Finally at we have a sweet story straight from the horse’s mouth — My First Time: Female. 17. San Francisco. I think this is the first time the “First Time” series has featured a lesbian.

Basically, in ninth grade, the author confessed to her best friend that she had lesbian feelings for her, and her best friend reciprocated, and they proceeded to carry on a covert lesbian relationship and they are still together now and she is a grown-up in the military! It seems they’ve yet to take their relationship out of the closet, which is a bit puzzling, but whatever. [ETA: Turns out this story was written before DADT was repealed, even though it just got published, therefore there is nothing puzzling happening here. This is just straight-up sweet in every way, unequivocally.]

The focus of the piece (which is very cute and sweet) is on the author’s discovery of what lesbian sex IS:

 We had never gone down on each other, and I was pretty sure that’s what we’d meant when we said we wanted to have sex. (Now I realize that there’s more to fucking than licking a girl’s vagina and calling it a day.)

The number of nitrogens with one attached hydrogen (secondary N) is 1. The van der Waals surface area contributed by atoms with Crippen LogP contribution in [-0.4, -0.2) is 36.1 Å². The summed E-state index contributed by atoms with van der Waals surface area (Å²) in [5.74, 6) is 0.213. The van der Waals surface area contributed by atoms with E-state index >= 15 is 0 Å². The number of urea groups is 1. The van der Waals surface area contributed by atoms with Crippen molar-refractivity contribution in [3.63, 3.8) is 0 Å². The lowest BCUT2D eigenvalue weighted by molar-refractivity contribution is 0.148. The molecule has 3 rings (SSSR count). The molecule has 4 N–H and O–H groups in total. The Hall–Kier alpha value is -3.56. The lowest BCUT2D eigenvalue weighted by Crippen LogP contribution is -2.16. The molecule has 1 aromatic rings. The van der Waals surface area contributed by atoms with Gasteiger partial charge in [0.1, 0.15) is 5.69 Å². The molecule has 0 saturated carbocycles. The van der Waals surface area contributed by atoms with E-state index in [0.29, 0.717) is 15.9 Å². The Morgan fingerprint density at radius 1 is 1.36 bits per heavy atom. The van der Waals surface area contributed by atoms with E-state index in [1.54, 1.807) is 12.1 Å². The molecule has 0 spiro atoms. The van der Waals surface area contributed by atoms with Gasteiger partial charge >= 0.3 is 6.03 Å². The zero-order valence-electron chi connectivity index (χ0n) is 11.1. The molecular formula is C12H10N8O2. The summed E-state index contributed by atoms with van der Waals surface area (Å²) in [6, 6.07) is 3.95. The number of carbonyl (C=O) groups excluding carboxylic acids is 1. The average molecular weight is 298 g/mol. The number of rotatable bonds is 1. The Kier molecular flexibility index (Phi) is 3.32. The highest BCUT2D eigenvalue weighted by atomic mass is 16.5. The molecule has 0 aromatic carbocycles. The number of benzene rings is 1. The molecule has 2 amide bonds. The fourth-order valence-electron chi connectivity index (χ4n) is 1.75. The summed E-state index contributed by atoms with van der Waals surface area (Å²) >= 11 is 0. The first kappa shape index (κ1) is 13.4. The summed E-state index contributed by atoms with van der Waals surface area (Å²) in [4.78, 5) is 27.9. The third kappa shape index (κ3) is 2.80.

She concludes:

I know that a lot of people disagree about what virginity means to a gay woman, but virginity is totally subjective, and it really depends on who you’re asking. Some people might say penetration has to be involved, but I think it’s up to the person losing his or her virginity. If I feel like I’ve lost my virginity, then goddammit, I have!

I’ve spent most of the morning and afternoon staring at wordpress, trying to figure out what point I could make about any of these pieces. I thought a lot about why we’d never publish “I Was a Lesbian Pillow Princess” on this website but can’t get past the explanation that I’d fear 50 of you would vow to never return here and the remaning many-thousands of you would fight with each other about bisexual erasure/lesbian erasure until the heat death of the universe. I pictured someone submitting “I Was a Lesbian Pillow Princess” to us via email and then I imagined the editorial meeting where we’d get to that story and all say “NO” at the same time.

In searching for a point to gleam from these stories, I’ve tried to figure out what you would think or say, and I can’t, and I want to finish this post as soon as possible to speed up the process of me finding out what you think about these stories. Yup, for the first time ever since beginning Autostraddle, I’ve got no idea what to say about a thing. So maybe I should just ask you — what’s your reaction to these pieces?